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Assays for On-Site Identification of Seafood

Tech ID:
Principal Investigator:
Prashant Singh
Licensing Manager:
  • Patent Pending

The FDA's DNA barcoding method is the gold standard method for identifying seafood species. This method involves shipping samples to testing laboratories. The testing can take from 5 – 10 days and cost $100 - $200 per sample. This method is expensive, time-consuming, highly susceptible to tissue contamination during sample collection and provides detailed information regarding fish species. However, those in the wholesale/retail fish market don’t necessarily wants all the information generated by the DNA barcoding, they only care about whether or not the particular seafood species they’ve purchased or are interested in purchasing is the same species as mentioned on the label (a simple yes/ no answer). There is a need in the industry for a low-cost, rapid assay to discern whether a certain sample is the same seafood species as mentioned on the label or not. Furthermore, there is a need for a method that can be performed onsite, at an in-house food processing facility, in a resource limited setting, using a minimally trained labor.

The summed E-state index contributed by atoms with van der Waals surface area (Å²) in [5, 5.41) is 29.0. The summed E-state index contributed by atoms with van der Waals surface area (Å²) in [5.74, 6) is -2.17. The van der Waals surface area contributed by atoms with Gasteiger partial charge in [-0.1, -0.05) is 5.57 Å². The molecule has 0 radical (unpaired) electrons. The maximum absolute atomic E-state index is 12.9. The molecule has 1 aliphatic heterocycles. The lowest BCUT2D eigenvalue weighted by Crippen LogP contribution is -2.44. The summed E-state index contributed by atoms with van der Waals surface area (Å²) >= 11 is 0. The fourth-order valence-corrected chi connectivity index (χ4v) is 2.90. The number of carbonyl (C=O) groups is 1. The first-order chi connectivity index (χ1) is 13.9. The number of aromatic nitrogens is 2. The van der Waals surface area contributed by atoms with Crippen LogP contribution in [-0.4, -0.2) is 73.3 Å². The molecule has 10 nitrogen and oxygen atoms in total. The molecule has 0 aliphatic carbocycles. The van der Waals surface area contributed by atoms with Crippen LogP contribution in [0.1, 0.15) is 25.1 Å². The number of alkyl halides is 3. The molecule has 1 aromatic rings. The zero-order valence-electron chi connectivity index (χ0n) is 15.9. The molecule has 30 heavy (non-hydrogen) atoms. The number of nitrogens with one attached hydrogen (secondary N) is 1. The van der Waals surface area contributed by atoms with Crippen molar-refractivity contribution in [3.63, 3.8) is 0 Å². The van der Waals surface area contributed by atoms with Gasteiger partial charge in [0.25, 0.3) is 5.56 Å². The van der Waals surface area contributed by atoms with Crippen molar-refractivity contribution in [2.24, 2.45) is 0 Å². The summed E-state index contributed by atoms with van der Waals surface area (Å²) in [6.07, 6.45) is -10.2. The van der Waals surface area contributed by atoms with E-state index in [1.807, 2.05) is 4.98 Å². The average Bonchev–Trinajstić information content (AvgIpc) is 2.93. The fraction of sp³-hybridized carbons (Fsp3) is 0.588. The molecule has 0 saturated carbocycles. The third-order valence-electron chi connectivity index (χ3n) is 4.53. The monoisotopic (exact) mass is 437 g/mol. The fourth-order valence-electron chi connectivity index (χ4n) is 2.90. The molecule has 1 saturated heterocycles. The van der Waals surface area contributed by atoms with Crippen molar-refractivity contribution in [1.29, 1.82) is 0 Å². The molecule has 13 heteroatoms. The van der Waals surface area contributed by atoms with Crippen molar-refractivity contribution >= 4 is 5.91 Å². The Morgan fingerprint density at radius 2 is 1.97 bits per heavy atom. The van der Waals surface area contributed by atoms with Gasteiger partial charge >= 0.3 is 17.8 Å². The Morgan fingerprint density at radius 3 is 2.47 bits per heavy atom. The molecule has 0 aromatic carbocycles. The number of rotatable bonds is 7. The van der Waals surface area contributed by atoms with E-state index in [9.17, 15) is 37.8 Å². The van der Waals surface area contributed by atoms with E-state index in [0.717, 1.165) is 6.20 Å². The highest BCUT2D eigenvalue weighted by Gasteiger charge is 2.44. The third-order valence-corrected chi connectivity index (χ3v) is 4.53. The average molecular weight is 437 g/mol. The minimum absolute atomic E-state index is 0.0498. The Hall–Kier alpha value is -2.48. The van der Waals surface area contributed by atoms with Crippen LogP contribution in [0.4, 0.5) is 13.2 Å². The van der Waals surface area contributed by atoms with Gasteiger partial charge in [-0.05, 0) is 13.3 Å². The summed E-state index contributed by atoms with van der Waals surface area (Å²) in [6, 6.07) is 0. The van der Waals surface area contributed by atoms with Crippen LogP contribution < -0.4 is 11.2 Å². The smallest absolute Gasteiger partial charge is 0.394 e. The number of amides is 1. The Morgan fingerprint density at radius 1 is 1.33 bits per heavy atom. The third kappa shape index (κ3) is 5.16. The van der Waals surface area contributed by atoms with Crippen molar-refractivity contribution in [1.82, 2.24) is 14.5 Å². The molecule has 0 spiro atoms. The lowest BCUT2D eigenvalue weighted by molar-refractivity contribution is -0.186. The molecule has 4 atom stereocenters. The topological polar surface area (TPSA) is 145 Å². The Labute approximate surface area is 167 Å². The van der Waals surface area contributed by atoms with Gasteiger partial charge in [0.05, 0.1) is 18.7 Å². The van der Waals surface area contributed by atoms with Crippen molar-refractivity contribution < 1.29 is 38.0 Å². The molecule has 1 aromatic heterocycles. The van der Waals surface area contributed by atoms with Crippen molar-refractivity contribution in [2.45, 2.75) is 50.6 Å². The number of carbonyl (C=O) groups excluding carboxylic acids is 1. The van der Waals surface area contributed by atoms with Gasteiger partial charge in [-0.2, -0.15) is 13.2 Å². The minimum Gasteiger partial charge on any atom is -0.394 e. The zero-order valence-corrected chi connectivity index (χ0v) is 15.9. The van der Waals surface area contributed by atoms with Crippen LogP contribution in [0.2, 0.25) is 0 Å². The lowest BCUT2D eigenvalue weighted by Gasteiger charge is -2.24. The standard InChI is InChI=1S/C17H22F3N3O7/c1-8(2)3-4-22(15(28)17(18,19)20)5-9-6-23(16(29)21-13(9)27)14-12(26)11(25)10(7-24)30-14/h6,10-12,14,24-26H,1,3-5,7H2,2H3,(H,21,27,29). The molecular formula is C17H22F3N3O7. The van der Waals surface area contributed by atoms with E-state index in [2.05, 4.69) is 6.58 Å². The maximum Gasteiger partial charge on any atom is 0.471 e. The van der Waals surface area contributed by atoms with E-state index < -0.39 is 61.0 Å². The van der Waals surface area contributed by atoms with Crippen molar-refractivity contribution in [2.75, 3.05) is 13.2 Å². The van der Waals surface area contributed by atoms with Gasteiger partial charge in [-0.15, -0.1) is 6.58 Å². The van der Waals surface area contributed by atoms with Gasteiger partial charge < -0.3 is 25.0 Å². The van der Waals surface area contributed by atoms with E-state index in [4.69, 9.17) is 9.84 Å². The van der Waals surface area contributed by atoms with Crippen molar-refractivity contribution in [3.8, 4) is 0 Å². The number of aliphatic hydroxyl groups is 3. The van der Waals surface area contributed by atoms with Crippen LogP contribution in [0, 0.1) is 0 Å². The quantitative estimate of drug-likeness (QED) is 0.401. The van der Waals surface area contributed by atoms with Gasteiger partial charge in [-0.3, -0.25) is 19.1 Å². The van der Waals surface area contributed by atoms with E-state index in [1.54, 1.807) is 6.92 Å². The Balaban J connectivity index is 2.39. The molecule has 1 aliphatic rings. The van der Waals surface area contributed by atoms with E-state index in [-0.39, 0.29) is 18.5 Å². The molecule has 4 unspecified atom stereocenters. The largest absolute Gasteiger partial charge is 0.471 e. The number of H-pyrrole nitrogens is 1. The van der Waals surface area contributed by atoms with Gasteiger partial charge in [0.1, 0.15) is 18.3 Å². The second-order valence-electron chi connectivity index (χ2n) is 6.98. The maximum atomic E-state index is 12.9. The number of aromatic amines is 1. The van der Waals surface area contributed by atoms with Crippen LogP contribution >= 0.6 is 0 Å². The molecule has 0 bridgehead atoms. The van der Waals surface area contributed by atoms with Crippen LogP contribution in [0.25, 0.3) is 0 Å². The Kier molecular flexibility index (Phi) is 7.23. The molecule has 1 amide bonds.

Our assay is a method that rapidly determines if a specific food product is present or not, the method comprising: providing a sample comprising at least one target sequence; placing the sample into at least one container; using reagents to amplify a sample; amplifying a sample using a small footprint nucleic acid amplification device, wherein the sample is amplified by exposing it to different sets and types of primers (conventional and rhPCR primers) in conditions suitable for nucleic acid amplification, where each set of primers comprises of a forward and reverse primers; exposing the amplified sequence to a means of detection, wherein the means of detection provides a present/not present result; and identifying whether the food or ingredient is present or not, based on the results.